Stuck in the jam? CO2 emissions and energy intensity in Mexico
Global emissions of greenhouse gases (GHG) have been accelerating in recent decades. Moreover, since the year 2000 global emissions have been growing far more rapidly than the worst scenarios projected by the Intergovernmental Panel on Climate Change (IPCC) (Rogner et al., 2007, Raupach, et al., 2007). This growth has been driven by the expansion of activity in the world economy and the reversal of earlier declining trends in both the energy intensity of gross domestic product and the carbon intensity of energy (measured respectively, as energy consumption per unit of gross domestic product and the CO2 emissions per unit of total primary energy supply). According to the last report of the Intergovernmental Panel on Climate Change (IPCC), during the period 1970 to 2004 global emissions have risen as the combined effect of global income growth (77%) and global population growth (69%), which have surpassed the general decrease in energy intensity of GDP (-33%) and the almost null reduction in carbon intensity of energy (-2%). In other words, “declining carbon and energy intensities have been unable to offset income effects and population growth” at a global scale, rising consequently carbon emissions (Rogner et al., 2007, p. 107).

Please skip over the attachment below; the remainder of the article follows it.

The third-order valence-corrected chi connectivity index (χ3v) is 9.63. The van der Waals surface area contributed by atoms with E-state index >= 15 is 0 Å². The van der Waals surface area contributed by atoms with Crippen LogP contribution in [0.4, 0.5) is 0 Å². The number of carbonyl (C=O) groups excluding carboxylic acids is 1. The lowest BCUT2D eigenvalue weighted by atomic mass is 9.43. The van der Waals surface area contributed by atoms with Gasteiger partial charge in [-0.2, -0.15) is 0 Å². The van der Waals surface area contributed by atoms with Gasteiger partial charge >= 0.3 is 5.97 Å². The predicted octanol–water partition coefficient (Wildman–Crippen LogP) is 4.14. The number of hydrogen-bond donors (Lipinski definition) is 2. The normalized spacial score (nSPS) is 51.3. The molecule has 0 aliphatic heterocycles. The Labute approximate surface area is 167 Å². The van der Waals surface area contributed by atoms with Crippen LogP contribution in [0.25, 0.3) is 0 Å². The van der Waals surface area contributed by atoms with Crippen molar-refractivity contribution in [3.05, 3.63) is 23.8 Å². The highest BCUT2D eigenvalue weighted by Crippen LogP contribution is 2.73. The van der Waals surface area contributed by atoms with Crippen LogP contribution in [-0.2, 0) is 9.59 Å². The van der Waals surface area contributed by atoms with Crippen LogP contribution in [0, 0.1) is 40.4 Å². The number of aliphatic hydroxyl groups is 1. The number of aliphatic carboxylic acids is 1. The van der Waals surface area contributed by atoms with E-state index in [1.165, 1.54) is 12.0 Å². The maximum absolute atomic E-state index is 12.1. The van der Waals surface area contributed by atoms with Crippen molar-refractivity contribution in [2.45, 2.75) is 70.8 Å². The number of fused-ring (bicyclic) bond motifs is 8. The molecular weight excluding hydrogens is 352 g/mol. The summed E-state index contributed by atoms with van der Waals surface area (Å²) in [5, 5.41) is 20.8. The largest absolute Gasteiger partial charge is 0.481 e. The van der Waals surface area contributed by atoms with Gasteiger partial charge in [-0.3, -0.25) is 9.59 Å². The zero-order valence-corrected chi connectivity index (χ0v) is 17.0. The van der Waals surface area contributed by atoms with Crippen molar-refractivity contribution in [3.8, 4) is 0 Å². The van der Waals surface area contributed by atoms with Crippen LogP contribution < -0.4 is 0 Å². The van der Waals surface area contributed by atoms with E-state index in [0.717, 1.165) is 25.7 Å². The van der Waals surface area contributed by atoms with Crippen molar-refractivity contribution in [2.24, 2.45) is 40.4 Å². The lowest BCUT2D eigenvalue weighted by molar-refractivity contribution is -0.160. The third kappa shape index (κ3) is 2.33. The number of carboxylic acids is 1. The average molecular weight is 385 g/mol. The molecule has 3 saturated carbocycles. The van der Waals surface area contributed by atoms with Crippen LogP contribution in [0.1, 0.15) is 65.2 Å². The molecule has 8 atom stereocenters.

|Date of creation:||Dec 2010|
|Date of revision:|
|Contact details of provider:|| Web page: http://www.colmex.mx/centros/cee/|
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- Panayotou, Theodore, 1997. "Demystifying the environmental Kuznets curve: turning a black box into a policy tool," Environment and Development Economics, Cambridge University Press, vol. 2(04), pages 465-484, November.
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- Roca, Jordi & Alcantara, Vicent, 2001. "Energy intensity, CO2 emissions and the environmental Kuznets curve. The Spanish case," Energy Policy, Elsevier, vol. 29(7), pages 553-556, June.
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